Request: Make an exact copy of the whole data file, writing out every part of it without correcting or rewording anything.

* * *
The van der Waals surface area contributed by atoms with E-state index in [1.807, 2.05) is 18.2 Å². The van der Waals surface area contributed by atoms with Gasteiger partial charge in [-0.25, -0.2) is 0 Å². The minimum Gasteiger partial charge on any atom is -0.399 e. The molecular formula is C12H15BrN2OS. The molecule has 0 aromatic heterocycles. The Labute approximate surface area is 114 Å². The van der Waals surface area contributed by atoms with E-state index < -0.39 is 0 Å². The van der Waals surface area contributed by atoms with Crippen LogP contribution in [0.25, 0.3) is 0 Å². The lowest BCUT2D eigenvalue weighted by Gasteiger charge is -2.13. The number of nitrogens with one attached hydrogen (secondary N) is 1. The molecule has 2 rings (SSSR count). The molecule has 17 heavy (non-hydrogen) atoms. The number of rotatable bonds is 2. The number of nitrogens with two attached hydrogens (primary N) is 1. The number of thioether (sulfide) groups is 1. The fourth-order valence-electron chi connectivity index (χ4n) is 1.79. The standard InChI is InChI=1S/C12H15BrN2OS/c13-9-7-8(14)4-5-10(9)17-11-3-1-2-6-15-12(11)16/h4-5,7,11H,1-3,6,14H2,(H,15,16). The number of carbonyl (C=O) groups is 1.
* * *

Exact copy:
The van der Waals surface area contributed by atoms with E-state index in [1.807, 2.05) is 18.2 Å². The van der Waals surface area contributed by atoms with Gasteiger partial charge in [-0.25, -0.2) is 0 Å². The minimum Gasteiger partial charge on any atom is -0.399 e. The molecular formula is C12H15BrN2OS. The molecule has 0 aromatic heterocycles. The Labute approximate surface area is 114 Å². The van der Waals surface area contributed by atoms with E-state index < -0.39 is 0 Å². The van der Waals surface area contributed by atoms with Crippen LogP contribution in [0.25, 0.3) is 0 Å². The lowest BCUT2D eigenvalue weighted by Gasteiger charge is -2.13. The number of nitrogens with one attached hydrogen (secondary N) is 1. The molecule has 2 rings (SSSR count). The molecule has 17 heavy (non-hydrogen) atoms. The number of rotatable bonds is 2. The number of nitrogens with two attached hydrogens (primary N) is 1. The number of thioether (sulfide) groups is 1. The fourth-order valence-electron chi connectivity index (χ4n) is 1.79. The standard InChI is InChI=1S/C12H15BrN2OS/c13-9-7-8(14)4-5-10(9)17-11-3-1-2-6-15-12(11)16/h4-5,7,11H,1-3,6,14H2,(H,15,16). The number of carbonyl (C=O) groups is 1.